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GP Week : Issue 29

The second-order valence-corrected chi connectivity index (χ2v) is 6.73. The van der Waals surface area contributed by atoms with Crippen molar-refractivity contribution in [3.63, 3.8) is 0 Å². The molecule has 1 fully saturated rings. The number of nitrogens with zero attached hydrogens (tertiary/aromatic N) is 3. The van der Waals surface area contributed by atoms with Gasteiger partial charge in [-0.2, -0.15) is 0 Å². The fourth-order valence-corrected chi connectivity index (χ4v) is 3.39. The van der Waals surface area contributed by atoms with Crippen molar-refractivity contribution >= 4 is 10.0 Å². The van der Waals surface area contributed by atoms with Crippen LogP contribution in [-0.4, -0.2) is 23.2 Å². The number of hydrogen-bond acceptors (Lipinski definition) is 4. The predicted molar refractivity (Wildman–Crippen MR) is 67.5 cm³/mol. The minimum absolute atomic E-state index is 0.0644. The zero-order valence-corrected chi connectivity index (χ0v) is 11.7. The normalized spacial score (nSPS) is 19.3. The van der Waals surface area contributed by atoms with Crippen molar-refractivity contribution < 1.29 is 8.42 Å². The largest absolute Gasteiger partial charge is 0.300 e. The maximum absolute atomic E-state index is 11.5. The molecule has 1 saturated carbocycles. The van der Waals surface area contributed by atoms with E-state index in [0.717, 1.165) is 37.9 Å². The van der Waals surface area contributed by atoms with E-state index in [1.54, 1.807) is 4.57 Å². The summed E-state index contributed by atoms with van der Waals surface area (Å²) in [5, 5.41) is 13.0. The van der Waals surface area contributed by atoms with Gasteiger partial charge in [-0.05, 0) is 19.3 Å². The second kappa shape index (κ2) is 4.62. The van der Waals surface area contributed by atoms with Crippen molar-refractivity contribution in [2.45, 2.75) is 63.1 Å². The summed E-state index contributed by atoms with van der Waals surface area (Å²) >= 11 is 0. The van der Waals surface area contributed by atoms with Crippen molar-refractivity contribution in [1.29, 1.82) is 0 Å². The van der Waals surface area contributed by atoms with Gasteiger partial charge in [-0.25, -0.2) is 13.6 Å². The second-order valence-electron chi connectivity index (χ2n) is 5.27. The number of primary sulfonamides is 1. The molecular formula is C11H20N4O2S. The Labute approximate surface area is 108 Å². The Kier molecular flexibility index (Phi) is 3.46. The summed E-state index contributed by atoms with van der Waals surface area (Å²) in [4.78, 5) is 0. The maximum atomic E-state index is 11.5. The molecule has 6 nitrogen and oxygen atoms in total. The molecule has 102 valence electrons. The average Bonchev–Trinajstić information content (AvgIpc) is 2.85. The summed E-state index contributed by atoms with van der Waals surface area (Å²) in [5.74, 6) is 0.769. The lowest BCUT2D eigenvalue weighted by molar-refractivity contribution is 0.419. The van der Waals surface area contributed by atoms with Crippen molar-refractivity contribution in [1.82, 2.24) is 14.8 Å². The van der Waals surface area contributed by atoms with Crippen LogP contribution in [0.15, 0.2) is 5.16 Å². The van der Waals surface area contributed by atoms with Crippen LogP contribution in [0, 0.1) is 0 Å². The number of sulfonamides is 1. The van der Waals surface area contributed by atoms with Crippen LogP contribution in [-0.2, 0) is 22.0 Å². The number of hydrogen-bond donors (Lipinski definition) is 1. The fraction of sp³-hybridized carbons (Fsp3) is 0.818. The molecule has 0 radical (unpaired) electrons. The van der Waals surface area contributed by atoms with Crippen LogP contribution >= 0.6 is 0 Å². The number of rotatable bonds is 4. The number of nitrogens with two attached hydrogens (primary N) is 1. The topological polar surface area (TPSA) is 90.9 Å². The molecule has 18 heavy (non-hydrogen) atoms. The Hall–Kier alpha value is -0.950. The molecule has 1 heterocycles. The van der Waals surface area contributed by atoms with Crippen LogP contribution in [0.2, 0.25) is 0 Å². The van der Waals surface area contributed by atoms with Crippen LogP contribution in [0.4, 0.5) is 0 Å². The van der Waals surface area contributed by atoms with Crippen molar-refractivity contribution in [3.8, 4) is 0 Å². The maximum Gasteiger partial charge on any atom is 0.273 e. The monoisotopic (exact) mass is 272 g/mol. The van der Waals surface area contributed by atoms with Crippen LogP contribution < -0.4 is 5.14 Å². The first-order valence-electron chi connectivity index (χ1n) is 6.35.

>>GPWEEKOPINION A call to arms Will Buxton GPWeek Editor SEBASTIAN Vettel and Toro Rosso’s Italian Grand Prix victory has caused much debate amongst the power brokers of Formula 1. While the victory was the good news story that the sport desired and deserved, there was an underlying political wrangle, which has yet to be resolved. It is the issue of the customer car. Vettel himself admitted in the press conference after the race that it was no secret that Toro Rosso wasn’t running a car of its own individual design. It was the combined efforts of Red Bull Technology, a customer chassis, if you like, with a customer Ferrari engine. It was the first complete customer win in three decades. But is Toro Rosso a customer team? In the purest sense, no it’s arguably not. Rather, they are simply the by product of Red Bull running two teams and four cars. Toro Rosso Team Principal Franz Tost has, perhaps unsurprisingly, used the win to ramp up his argument for allowing customer cars to remain in F1 after the end of 2009 deadline for their removal. “Look at what happens today in the economy," he said. "The great car manufacturers work together. Why do they work together? They do not want to spend so much money on development and research, which is exactly right because in the end the result nearly is the same. But Paul Stoddart, who owned and ran Minardi before selling to Red Bull to create Toro Rosso, argued against the customer car ideal. He admitted that what Toro Rosso had done was admirable, but that the satisfaction he had gained on the rare occasions on which Minardi had scored points was by far a greater achievement, for it had been done without the backing and without the budget. Minardi had been a constructor, and the car had been their own. He has a valid point. But Stoddart, as with the sport at large, also has to understand that the world is not the place it was. The financial mayhem of the last seven days is proof evident that we cannot continue to spend as once we did. This isn’t the same world. The rules are not as they were. Things will change, as indeed they must. While Force India and Williams may not have been overjoyed to see Vettel take the win, one wonders if they would have not celebrated just as hard had they been running a customer car and taken victory? Toro Rosso’s win in a season in which Red Bull itself hasn’t even looked close to taking victory, is evidence that it’s not so much the car but what you do with it. OK, so engine power also has a role to play, but STR’s win against the odds was the kind of thing that this sport needs. It showed that a small team, if given an equal chance to compete, can do just that. The Red Bull is not a race- winning car, and yet the crew at Toro Rosso have made it one. That car, and that small team, has taken on and beaten Ferrari, McLaren et al … and if that’s not an advert for allowing customer cars, I don’t know what is. 21 opinion